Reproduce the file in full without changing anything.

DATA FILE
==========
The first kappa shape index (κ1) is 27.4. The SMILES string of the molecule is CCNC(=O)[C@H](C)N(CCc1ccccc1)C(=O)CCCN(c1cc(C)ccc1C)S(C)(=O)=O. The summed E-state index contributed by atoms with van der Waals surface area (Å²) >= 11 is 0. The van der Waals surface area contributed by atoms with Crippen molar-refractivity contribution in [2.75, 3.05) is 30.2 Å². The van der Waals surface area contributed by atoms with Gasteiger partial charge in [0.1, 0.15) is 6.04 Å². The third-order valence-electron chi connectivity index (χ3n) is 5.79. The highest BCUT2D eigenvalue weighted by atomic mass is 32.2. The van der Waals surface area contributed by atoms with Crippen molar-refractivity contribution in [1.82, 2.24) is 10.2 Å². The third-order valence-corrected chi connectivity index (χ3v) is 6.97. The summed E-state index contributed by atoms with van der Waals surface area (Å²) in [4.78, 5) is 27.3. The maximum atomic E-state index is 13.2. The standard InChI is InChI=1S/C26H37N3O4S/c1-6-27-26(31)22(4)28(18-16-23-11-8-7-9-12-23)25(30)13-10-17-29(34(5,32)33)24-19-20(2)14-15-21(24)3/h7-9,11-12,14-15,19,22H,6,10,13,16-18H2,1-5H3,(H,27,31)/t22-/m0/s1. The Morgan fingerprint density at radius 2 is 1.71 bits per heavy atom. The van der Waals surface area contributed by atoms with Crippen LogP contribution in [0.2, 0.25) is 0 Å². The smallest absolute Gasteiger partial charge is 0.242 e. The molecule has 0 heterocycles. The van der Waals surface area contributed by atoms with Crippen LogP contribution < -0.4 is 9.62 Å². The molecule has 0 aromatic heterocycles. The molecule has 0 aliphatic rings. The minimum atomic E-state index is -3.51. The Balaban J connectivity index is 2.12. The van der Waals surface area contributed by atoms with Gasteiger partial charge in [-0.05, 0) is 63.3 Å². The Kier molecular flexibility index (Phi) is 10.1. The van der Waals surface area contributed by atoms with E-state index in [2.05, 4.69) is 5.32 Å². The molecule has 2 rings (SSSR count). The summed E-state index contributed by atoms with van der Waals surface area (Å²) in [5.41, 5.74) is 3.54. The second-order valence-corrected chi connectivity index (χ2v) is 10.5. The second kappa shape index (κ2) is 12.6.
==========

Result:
The first kappa shape index (κ1) is 27.4. The SMILES string of the molecule is CCNC(=O)[C@H](C)N(CCc1ccccc1)C(=O)CCCN(c1cc(C)ccc1C)S(C)(=O)=O. The summed E-state index contributed by atoms with van der Waals surface area (Å²) >= 11 is 0. The van der Waals surface area contributed by atoms with Crippen molar-refractivity contribution in [2.75, 3.05) is 30.2 Å². The van der Waals surface area contributed by atoms with Gasteiger partial charge in [0.1, 0.15) is 6.04 Å². The third-order valence-electron chi connectivity index (χ3n) is 5.79. The highest BCUT2D eigenvalue weighted by atomic mass is 32.2. The van der Waals surface area contributed by atoms with Crippen molar-refractivity contribution in [1.82, 2.24) is 10.2 Å². The third-order valence-corrected chi connectivity index (χ3v) is 6.97. The summed E-state index contributed by atoms with van der Waals surface area (Å²) in [4.78, 5) is 27.3. The maximum atomic E-state index is 13.2. The standard InChI is InChI=1S/C26H37N3O4S/c1-6-27-26(31)22(4)28(18-16-23-11-8-7-9-12-23)25(30)13-10-17-29(34(5,32)33)24-19-20(2)14-15-21(24)3/h7-9,11-12,14-15,19,22H,6,10,13,16-18H2,1-5H3,(H,27,31)/t22-/m0/s1. The Morgan fingerprint density at radius 2 is 1.71 bits per heavy atom. The van der Waals surface area contributed by atoms with Crippen LogP contribution in [0.2, 0.25) is 0 Å². The smallest absolute Gasteiger partial charge is 0.242 e. The molecule has 0 heterocycles. The van der Waals surface area contributed by atoms with Crippen LogP contribution < -0.4 is 9.62 Å². The molecule has 0 aromatic heterocycles. The molecule has 0 aliphatic rings. The minimum atomic E-state index is -3.51. The Balaban J connectivity index is 2.12. The van der Waals surface area contributed by atoms with Gasteiger partial charge in [-0.05, 0) is 63.3 Å². The Kier molecular flexibility index (Phi) is 10.1. The van der Waals surface area contributed by atoms with E-state index in [2.05, 4.69) is 5.32 Å². The molecule has 2 rings (SSSR count). The summed E-state index contributed by atoms with van der Waals surface area (Å²) in [5.41, 5.74) is 3.54. The second-order valence-corrected chi connectivity index (χ2v) is 10.5. The second kappa shape index (κ2) is 12.6.